Google executive chairman Eric Schmidt has labeled China as the most dangerous superpower on Earth in his book "The New Digital Age," scheduled to hit shelves in April, according to an exclusive preliminary review on the Wall Street Journal's Corporate Intelligence blog
The book was co-written by Jared Cohen, a 31-year-old former State Department official who now runs Google Ideas, the search engine's think tank. The two collaborated before on "The Digital Disruption
," a long essay published in November 2010, predicting the Arab Spring uprisings that began the following month.
"Governments will be caught off-guard when large numbers of their citizens, armed with virtually nothing but cell phones, take part in mini-rebellions that challenge their authority," Schmidt and Cohen wrote then.
The new book picks up where the essay left off, according to Corporate Intelligence, and presents a macro-view on how everything — from individual identities to corporate strategy to terrorism — will change as the world becomes increasingly dependent on the Internet.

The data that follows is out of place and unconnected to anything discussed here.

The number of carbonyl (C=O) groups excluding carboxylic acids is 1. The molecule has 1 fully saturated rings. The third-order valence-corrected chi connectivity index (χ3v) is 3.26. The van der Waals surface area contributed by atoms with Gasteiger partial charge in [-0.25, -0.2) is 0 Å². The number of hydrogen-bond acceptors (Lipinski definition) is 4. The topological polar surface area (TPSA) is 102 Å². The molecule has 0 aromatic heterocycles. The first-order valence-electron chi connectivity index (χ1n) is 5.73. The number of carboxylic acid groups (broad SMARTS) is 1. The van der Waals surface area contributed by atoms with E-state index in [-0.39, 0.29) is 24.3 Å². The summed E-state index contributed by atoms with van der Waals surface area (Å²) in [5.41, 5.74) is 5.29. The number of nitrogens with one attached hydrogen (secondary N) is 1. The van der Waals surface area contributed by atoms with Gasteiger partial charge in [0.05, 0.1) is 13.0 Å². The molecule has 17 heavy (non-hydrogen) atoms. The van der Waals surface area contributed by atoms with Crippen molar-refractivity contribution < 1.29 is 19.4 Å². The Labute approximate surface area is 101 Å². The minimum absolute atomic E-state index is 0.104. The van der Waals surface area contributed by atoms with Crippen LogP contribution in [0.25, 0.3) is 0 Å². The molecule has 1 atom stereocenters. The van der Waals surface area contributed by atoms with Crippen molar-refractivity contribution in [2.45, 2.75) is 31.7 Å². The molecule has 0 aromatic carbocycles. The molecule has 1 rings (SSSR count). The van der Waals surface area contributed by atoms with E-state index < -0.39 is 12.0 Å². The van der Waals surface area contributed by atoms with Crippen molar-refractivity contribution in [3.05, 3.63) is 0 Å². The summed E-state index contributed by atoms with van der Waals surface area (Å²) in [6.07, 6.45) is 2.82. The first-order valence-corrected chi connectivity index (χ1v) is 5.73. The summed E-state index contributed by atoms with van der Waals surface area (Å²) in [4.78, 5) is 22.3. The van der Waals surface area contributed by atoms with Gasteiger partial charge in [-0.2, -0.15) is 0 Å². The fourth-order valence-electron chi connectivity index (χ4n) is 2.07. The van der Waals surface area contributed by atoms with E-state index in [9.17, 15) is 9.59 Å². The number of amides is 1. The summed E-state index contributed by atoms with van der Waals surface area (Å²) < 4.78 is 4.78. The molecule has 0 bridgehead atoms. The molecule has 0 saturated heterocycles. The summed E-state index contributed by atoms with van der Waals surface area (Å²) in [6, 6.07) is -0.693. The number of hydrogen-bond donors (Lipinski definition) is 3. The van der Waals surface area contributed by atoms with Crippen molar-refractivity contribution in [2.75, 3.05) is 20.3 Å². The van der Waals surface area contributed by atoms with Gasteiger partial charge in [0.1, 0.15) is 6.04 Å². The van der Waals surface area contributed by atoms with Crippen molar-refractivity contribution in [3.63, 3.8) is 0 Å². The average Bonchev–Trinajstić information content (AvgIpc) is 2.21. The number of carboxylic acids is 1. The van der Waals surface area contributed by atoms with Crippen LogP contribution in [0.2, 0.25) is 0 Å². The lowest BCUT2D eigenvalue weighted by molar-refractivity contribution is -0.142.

China, a dangerously menacing superpower, is "the world's most active and enthusiastic filterer of information" as well as "the most sophisticated and prolific" hacker of foreign companies, Schmidt and Cohen say.
In a world that is becoming increasingly digital, the willingness of China’s government and state companies to commit cybercrimes gives the country an economic and political edge, they continue.
The pair also speculates that the propagandist Internet, sometimes referred to as the "Great Firewall of China," could eventually fracture.
The Internet is partially controlled by an alliance of states that are relatively tolerant and free, and partially controlled by groupings that want their citizens to take part in a less open online life, according to Corporate Intelligence. Companies doing business with the latter could find themselves shunned from the former, the book suggests.
Schmidt and Cohen predict China will see "some kind of revolution in the coming decades" because "this mix of active citizens armed with technological devices and tight government control is exceptionally volatile."
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